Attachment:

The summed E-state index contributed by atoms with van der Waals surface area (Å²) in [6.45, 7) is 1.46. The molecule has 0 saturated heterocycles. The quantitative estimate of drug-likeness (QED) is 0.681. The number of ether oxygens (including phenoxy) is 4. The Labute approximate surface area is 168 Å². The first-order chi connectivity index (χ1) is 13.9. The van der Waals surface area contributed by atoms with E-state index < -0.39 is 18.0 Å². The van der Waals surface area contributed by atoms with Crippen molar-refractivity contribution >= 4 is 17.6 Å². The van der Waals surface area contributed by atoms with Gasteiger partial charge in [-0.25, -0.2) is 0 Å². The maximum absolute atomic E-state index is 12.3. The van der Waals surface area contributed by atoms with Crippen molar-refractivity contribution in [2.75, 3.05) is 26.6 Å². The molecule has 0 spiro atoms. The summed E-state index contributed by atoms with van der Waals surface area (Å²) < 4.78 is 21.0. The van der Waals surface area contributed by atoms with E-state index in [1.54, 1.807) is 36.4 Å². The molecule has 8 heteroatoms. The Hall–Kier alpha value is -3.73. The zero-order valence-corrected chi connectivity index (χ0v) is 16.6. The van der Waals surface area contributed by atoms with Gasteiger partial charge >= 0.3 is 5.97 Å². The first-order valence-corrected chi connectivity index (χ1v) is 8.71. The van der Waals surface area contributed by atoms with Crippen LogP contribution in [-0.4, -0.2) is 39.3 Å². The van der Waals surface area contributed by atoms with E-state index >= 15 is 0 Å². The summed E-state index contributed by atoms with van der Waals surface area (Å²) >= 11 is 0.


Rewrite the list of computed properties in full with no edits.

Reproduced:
The summed E-state index contributed by atoms with van der Waals surface area (Å²) in [6.45, 7) is 1.46. The molecule has 0 saturated heterocycles. The quantitative estimate of drug-likeness (QED) is 0.681. The number of ether oxygens (including phenoxy) is 4. The Labute approximate surface area is 168 Å². The first-order chi connectivity index (χ1) is 13.9. The van der Waals surface area contributed by atoms with E-state index < -0.39 is 18.0 Å². The van der Waals surface area contributed by atoms with Crippen molar-refractivity contribution >= 4 is 17.6 Å². The van der Waals surface area contributed by atoms with Gasteiger partial charge in [-0.25, -0.2) is 0 Å². The maximum absolute atomic E-state index is 12.3. The van der Waals surface area contributed by atoms with Crippen molar-refractivity contribution in [2.75, 3.05) is 26.6 Å². The molecule has 0 spiro atoms. The summed E-state index contributed by atoms with van der Waals surface area (Å²) < 4.78 is 21.0. The van der Waals surface area contributed by atoms with E-state index in [1.54, 1.807) is 36.4 Å². The molecule has 8 heteroatoms. The Hall–Kier alpha value is -3.73. The zero-order valence-corrected chi connectivity index (χ0v) is 16.6. The van der Waals surface area contributed by atoms with Gasteiger partial charge >= 0.3 is 5.97 Å². The first-order valence-corrected chi connectivity index (χ1v) is 8.71. The van der Waals surface area contributed by atoms with Crippen LogP contribution in [-0.4, -0.2) is 39.3 Å². The van der Waals surface area contributed by atoms with E-state index >= 15 is 0 Å². The summed E-state index contributed by atoms with van der Waals surface area (Å²) >= 11 is 0.